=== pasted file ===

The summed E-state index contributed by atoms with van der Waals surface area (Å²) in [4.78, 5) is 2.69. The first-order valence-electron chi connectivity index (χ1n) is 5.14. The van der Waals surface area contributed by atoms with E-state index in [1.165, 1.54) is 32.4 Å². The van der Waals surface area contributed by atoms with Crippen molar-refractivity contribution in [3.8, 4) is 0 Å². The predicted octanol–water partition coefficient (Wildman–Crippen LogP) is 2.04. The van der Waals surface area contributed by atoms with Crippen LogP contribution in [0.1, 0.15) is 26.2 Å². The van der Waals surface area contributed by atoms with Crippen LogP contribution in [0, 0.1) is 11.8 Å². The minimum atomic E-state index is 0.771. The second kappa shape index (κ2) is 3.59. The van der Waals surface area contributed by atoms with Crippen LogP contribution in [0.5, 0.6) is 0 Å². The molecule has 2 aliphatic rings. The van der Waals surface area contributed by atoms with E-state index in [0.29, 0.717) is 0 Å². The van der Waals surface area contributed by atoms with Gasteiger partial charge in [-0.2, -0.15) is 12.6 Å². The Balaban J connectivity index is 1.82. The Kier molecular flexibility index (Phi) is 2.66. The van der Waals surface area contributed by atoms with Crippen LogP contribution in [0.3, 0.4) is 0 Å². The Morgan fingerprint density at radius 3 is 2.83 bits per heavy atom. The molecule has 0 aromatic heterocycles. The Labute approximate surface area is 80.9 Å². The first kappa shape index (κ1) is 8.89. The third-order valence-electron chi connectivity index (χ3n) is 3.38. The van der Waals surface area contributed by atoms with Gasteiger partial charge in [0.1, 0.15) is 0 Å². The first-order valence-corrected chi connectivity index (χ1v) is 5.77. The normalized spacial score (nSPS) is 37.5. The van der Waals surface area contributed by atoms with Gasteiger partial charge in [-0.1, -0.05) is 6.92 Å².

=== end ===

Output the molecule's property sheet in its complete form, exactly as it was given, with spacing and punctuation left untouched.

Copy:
The summed E-state index contributed by atoms with van der Waals surface area (Å²) in [4.78, 5) is 2.69. The first-order valence-electron chi connectivity index (χ1n) is 5.14. The van der Waals surface area contributed by atoms with E-state index in [1.165, 1.54) is 32.4 Å². The van der Waals surface area contributed by atoms with Crippen molar-refractivity contribution in [3.8, 4) is 0 Å². The predicted octanol–water partition coefficient (Wildman–Crippen LogP) is 2.04. The van der Waals surface area contributed by atoms with Crippen LogP contribution in [0.1, 0.15) is 26.2 Å². The van der Waals surface area contributed by atoms with Crippen LogP contribution in [0, 0.1) is 11.8 Å². The minimum atomic E-state index is 0.771. The second kappa shape index (κ2) is 3.59. The van der Waals surface area contributed by atoms with Crippen LogP contribution in [0.5, 0.6) is 0 Å². The molecule has 2 aliphatic rings. The van der Waals surface area contributed by atoms with E-state index in [0.29, 0.717) is 0 Å². The van der Waals surface area contributed by atoms with Gasteiger partial charge in [-0.2, -0.15) is 12.6 Å². The Balaban J connectivity index is 1.82. The Kier molecular flexibility index (Phi) is 2.66. The van der Waals surface area contributed by atoms with Crippen LogP contribution in [0.3, 0.4) is 0 Å². The Morgan fingerprint density at radius 3 is 2.83 bits per heavy atom. The molecule has 0 aromatic heterocycles. The Labute approximate surface area is 80.9 Å². The first kappa shape index (κ1) is 8.89. The third-order valence-electron chi connectivity index (χ3n) is 3.38. The van der Waals surface area contributed by atoms with Gasteiger partial charge in [0.1, 0.15) is 0 Å². The first-order valence-corrected chi connectivity index (χ1v) is 5.77. The normalized spacial score (nSPS) is 37.5. The van der Waals surface area contributed by atoms with Gasteiger partial charge in [-0.1, -0.05) is 6.92 Å².